On Monday, the Joint Admissions and Matriculation Board (JAMB) unveiled a five-year strategic roadmap for inclusive access to quality higher education in Nigeria – 2024-2028.
Available statistics indicate that there are over 27 million Nigerians living with one form of disability or the other, including visual, hearing, physical, intellectual, and communication impairment, with stakeholders expressing worry about scant attention being given to the education their education in the country.
But Oloyede, in his opening remark at the First Conference of JAMB Equal Opportunity Group (JEOG) in Abuja, said the board was ready not only to facilitate access but also to ensure equity as special arrangements had been made for inclusivity of people living with disabilities to acquire tertiary education.
He also frowns at the circumstances where parents choose courses for their children living with disabilities who are seeking admission into tertiary institutions.
While reacting to the comment by the National President National Association of Visually Impaired, Stanley Onyebuchi, at the event, Oloyede, warned that the Board would no longer condone such a practice, which in most cases leads to denial of candidates’ opportunities to pursue their dreams.
The Conference has the theme:” Towards Increasing Equal Opportunity of Access to Higher Education in Nigeria”.
The JAMB said: “In the case of the student who wanted to study law, her stepfather said he could not allow her to go as far as Calabar to study law but asked that she be enrolled in Kaduna State University.
“This is because the course she was interested in was not available at the university, but the father asked her to study special education.
“We have now taken a decision that henceforth, just like with regular admissions, no parent will be allowed to have a say in the admission choice of candidates with disabilities,” he said.
On his part, the Executive Secretary of the National Universities Commission, Chris Maiyaki, expressed the Commission’s readiness to introduce Courses and programmes that would deepen national capacity towards meeting the noble objectives of providing equal opportunities for persons with disabilities.
“Where necessary, decisions arising from the Conference requiring the review of curricula would be given the needed attention, in line with our resolve to continually update and develop globally acceptable minimum academic standards for effective delivery of university education in Nigeria.”
According to him, “available statistics indicate that there are over 27 million Nigerians living with one form of disability or the other. These types of disabilities include visual, hearing, physical, intellectual, and communication impairment.”
“The National Policy on Education provides for inclusive education for all Nigerians. The Policy clearly stipulates that “persons with disabilities should be educated in regular schools along with their non-disabled peers”. The theme of this Conference is, therefore, very apt as it is in consonance with the UNESCO Convention Against Discrimination in Education (CADE 1960) which defines education as “all types and levels of education, the standard and quality of education and the conditions under which it is given’, he said.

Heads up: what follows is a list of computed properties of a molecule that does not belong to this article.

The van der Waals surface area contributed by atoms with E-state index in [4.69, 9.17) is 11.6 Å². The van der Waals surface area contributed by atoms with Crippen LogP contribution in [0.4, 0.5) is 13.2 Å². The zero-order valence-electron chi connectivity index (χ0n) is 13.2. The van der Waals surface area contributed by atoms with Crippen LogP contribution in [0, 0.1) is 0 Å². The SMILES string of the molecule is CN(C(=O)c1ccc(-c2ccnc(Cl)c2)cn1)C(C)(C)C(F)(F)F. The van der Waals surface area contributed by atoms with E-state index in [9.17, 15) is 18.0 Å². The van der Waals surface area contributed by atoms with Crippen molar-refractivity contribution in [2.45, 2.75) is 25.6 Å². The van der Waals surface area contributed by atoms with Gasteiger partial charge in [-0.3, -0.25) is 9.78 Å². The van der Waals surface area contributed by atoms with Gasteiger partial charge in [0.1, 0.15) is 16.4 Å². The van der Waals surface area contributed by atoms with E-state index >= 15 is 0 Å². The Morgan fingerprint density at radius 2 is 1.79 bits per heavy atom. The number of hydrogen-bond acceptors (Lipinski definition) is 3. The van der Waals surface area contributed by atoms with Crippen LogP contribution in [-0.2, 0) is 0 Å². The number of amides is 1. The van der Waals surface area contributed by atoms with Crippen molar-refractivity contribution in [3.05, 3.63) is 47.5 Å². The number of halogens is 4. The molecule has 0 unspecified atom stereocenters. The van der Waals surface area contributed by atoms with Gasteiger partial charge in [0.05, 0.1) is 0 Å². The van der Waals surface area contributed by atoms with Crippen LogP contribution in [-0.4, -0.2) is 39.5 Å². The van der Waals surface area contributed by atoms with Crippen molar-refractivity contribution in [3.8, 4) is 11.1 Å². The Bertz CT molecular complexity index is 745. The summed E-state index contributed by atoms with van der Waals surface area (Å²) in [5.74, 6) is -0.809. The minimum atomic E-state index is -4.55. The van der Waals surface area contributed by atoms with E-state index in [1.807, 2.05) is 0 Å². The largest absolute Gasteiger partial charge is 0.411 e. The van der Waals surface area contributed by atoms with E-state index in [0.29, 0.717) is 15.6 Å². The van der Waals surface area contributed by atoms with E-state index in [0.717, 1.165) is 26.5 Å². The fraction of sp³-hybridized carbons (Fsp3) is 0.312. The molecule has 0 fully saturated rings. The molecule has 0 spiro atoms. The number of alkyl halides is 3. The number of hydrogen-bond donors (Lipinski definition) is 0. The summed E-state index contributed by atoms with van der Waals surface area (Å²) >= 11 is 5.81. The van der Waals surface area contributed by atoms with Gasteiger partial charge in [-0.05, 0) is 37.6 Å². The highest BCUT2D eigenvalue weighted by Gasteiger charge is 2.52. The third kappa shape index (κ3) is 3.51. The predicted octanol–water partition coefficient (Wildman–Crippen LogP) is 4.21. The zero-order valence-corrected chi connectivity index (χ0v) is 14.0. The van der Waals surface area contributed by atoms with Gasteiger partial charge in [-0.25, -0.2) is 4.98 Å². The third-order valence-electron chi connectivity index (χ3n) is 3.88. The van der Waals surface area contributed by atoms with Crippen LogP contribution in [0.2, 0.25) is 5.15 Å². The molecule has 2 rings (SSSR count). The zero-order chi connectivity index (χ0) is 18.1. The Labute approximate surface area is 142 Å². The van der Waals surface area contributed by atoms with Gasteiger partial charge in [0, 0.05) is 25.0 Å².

Meanwhile, the National President of the National Association of Visually Impaired, Stanley Onyebuchi, had said that some of their members faced some sort of rejection from tertiary institutions in the areas of their choice courses.
Onyebuchi said when PWDs sought admission to tertiary institutions, some of the institutions castigated them, saying they were not meant to be their institution.
He added that the economic hardship occasioned by the removal of fuel subsidy had taken a toll on its members as many of them no longer continued their education.
“I want the National Universities Commission (NUC) and the Vice Chancellors of Nigerian Universities to take note of our complaints.
”If it means a sensitisation visit, we don’t mind going around because education is key to our success for us, the visually impaired persons; anything that will hinder us from achieving this, we will not take it.
“Also, the increment in the tuition fees has discouraged our members from going back to school. I want to suggest that since the government wants our children to be out of the streets, there should be free education for all persons with disabilities in all the tertiary institutions,” he said.
Declaring the Conference open, the Minister of Education, Prof Tahir Mamman, said the Federal government was paying attention to ensuring that every society member has equal access to education.
Mamman said that equal opportunity to higher education must begin with inclusivity while calling on tertiary institutions and their communities on inclusive access for PWDs.
“We must work by focusing on an accessible learning environment where physically appropriate environment is needed and an inclusive curriculum for all students.
“Support services should be readily available in the institutions, faculty and staff training who will be sensitive to the need of the diversity must be put into consideration.
“All information from application processes in the format that will suit the PWDs must also be ensured,” he said.
The Ministry, however, promised to continue in the delivery of President Bola Tinubu’s mandates by focusing on policies that promote inclusivity and unity.